To understand why this is true we need to unpack the LSS acronym within the context of aftermarket service and support. Lean focuses on accelerating the overall repair process by modifying (or eliminating) non-value added maintenance tasks – to increase efficiency. Six Sigma focuses on reducing the variation in the time required to complete each task – to increase consistency. The big “aha” moment comes when companies realize that servicing equipment consists of multiple maintenance tasks and that no matter how streamlined the process, any variation between the fastest and slowest workers to complete each task has a compounding effect that can wreck the repair schedule and increase downtime. Any delays in maintenance execution trickle-down to the next task, destroying the ability to predict when equipment can be returned to service. This is why companies place a high premium on experienced mechanics. If a company can staff up with experts, they will have less variability in service execution and a more predictable and more flexible support organization.
At this point it makes sense to offer a word of warning about MTTR. Companies often overuse MTTR because it’s easy to understand and easy to measure. This makes it a very convenient number to track and report. However, MTTR is deceptive because it replaces the total range of repair times (as performed by each mechanic) with a single number (that represents the group). MTTR thereby masks the real source of blown schedules which is not the maintenance process but the variability of the workforce. Measuring the variability in repair times (for each task) is the critical first step for truly optimizing equipment maintenance.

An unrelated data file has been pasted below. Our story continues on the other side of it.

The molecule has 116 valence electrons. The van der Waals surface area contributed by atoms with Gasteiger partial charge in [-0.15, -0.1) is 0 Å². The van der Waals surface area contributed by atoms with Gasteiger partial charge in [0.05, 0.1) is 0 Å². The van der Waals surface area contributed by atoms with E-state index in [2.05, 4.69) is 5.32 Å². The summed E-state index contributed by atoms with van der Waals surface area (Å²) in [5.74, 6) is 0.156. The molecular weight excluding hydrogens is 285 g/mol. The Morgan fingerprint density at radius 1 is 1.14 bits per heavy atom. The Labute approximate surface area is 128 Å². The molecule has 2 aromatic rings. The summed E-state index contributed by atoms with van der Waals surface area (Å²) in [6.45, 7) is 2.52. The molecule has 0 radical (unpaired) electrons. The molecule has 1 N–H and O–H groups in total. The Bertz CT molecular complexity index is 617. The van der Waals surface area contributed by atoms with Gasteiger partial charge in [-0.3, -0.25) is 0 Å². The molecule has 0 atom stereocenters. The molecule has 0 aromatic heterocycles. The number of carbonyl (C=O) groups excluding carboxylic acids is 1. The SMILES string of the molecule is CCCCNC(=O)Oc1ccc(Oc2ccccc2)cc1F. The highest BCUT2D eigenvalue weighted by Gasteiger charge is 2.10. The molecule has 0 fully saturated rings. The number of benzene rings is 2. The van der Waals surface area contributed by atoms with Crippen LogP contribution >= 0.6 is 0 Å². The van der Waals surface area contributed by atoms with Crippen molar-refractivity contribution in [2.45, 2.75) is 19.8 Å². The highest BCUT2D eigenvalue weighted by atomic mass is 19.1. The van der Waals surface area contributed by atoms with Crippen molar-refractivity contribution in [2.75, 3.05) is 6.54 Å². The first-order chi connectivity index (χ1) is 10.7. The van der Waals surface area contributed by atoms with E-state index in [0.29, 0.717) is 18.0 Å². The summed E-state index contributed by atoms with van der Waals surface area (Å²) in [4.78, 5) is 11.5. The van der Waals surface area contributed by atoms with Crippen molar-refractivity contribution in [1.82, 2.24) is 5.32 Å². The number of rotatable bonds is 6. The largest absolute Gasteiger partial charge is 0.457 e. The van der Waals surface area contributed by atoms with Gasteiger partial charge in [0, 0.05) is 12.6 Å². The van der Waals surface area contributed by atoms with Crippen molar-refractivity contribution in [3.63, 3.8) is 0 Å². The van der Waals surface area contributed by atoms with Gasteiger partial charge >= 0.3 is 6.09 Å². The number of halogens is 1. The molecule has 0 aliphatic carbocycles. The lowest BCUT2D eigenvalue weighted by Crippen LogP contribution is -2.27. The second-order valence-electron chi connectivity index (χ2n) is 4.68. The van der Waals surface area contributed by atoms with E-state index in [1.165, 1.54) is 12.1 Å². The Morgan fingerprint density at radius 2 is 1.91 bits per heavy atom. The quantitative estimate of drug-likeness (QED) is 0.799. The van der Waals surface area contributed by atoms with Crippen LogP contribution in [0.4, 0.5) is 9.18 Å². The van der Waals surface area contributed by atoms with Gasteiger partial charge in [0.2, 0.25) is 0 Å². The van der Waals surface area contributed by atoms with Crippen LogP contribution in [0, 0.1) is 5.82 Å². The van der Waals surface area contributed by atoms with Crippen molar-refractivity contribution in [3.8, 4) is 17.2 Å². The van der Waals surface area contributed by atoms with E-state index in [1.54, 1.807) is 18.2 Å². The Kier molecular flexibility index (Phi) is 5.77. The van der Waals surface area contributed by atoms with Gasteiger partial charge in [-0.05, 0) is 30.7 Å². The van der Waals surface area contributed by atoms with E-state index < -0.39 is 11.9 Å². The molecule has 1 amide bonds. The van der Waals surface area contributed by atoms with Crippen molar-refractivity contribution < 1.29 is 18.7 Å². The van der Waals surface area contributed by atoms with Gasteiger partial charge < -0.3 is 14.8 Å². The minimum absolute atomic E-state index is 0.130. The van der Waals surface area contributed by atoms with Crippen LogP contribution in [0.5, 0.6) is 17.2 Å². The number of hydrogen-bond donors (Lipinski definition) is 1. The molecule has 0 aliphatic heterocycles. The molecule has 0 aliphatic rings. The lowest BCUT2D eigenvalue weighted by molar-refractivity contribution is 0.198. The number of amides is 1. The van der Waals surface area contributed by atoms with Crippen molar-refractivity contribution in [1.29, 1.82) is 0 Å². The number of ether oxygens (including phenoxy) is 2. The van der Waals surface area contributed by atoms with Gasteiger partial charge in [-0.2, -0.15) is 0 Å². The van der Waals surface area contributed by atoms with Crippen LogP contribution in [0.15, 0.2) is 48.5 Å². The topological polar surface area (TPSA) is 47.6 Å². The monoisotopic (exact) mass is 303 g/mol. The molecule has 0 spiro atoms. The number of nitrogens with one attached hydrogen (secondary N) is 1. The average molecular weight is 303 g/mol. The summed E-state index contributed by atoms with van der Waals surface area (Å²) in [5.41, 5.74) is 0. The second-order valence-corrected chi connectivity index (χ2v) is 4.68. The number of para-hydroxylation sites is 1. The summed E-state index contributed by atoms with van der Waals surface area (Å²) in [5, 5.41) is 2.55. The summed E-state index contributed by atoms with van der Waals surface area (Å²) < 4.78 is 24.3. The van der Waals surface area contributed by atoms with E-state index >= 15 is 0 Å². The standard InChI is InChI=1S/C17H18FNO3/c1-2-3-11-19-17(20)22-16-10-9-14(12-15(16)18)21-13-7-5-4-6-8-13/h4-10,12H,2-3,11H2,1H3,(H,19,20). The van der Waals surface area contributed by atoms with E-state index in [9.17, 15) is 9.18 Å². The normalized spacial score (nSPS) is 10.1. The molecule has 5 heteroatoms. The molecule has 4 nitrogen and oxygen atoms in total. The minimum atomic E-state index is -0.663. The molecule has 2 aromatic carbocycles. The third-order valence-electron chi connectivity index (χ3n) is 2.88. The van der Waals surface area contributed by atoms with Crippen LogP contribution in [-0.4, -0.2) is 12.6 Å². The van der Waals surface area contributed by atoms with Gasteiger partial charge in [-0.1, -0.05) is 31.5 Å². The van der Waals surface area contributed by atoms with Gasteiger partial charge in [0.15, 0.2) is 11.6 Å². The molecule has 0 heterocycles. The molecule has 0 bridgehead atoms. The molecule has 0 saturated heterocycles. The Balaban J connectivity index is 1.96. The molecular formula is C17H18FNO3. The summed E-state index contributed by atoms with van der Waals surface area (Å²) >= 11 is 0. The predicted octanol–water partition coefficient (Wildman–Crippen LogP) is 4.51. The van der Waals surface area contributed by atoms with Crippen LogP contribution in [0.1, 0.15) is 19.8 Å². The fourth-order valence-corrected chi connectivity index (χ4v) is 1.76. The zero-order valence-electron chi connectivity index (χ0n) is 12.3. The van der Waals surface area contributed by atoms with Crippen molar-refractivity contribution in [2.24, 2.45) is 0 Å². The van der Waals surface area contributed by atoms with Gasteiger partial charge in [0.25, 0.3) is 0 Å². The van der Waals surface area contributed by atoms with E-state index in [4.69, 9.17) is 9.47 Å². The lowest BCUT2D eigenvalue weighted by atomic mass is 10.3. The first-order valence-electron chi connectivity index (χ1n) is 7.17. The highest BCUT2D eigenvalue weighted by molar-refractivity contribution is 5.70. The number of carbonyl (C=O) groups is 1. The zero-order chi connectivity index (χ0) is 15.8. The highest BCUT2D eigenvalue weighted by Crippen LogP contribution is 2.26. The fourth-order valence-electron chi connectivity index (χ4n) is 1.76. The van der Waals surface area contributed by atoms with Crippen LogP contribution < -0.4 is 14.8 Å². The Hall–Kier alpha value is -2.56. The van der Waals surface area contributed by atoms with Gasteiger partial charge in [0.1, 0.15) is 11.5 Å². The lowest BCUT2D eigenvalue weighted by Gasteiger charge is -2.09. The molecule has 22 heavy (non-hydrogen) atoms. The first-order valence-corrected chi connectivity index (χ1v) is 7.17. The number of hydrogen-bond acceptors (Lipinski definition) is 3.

In fact, reducing maintenance variability usually results in multiple options for the service organization to increase revenue and profits. One major OEM demonstrated that by reducing the variability of field service calls they could: 1) maintain the existing customer base with 12% fewer mechanics; 2) provide higher-margin service options (like a gold-level service plan); 3) increase the customer base up to 13% (by expanding the service territory). When comparing the impact of variability to cycle time (MTTR) this OEM realized that reducing variability provided much greater benefit.